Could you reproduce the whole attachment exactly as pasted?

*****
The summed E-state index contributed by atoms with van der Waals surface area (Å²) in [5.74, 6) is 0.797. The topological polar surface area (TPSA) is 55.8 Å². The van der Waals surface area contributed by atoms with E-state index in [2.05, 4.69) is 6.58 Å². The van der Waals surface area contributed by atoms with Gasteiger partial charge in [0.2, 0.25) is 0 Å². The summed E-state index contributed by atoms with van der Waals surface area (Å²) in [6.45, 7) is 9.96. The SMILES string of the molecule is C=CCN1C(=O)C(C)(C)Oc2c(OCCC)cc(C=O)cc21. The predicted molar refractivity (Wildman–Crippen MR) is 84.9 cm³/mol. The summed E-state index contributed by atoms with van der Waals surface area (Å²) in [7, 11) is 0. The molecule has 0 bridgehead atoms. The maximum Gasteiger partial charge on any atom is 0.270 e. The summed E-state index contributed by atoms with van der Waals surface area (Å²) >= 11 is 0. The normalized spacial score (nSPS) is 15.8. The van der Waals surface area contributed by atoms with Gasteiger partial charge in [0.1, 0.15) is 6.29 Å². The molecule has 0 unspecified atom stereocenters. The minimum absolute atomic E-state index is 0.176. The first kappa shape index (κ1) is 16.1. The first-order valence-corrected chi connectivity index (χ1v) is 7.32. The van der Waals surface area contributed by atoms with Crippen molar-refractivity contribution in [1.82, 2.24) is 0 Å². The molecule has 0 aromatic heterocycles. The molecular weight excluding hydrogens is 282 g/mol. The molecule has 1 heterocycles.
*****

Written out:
The summed E-state index contributed by atoms with van der Waals surface area (Å²) in [5.74, 6) is 0.797. The topological polar surface area (TPSA) is 55.8 Å². The van der Waals surface area contributed by atoms with E-state index in [2.05, 4.69) is 6.58 Å². The van der Waals surface area contributed by atoms with Gasteiger partial charge in [0.2, 0.25) is 0 Å². The summed E-state index contributed by atoms with van der Waals surface area (Å²) in [6.45, 7) is 9.96. The SMILES string of the molecule is C=CCN1C(=O)C(C)(C)Oc2c(OCCC)cc(C=O)cc21. The predicted molar refractivity (Wildman–Crippen MR) is 84.9 cm³/mol. The summed E-state index contributed by atoms with van der Waals surface area (Å²) in [7, 11) is 0. The molecule has 0 bridgehead atoms. The maximum Gasteiger partial charge on any atom is 0.270 e. The summed E-state index contributed by atoms with van der Waals surface area (Å²) >= 11 is 0. The normalized spacial score (nSPS) is 15.8. The van der Waals surface area contributed by atoms with Gasteiger partial charge in [0.1, 0.15) is 6.29 Å². The molecule has 0 unspecified atom stereocenters. The minimum absolute atomic E-state index is 0.176. The first kappa shape index (κ1) is 16.1. The first-order valence-corrected chi connectivity index (χ1v) is 7.32. The van der Waals surface area contributed by atoms with Crippen molar-refractivity contribution in [1.82, 2.24) is 0 Å². The molecule has 0 aromatic heterocycles. The molecular weight excluding hydrogens is 282 g/mol. The molecule has 1 heterocycles.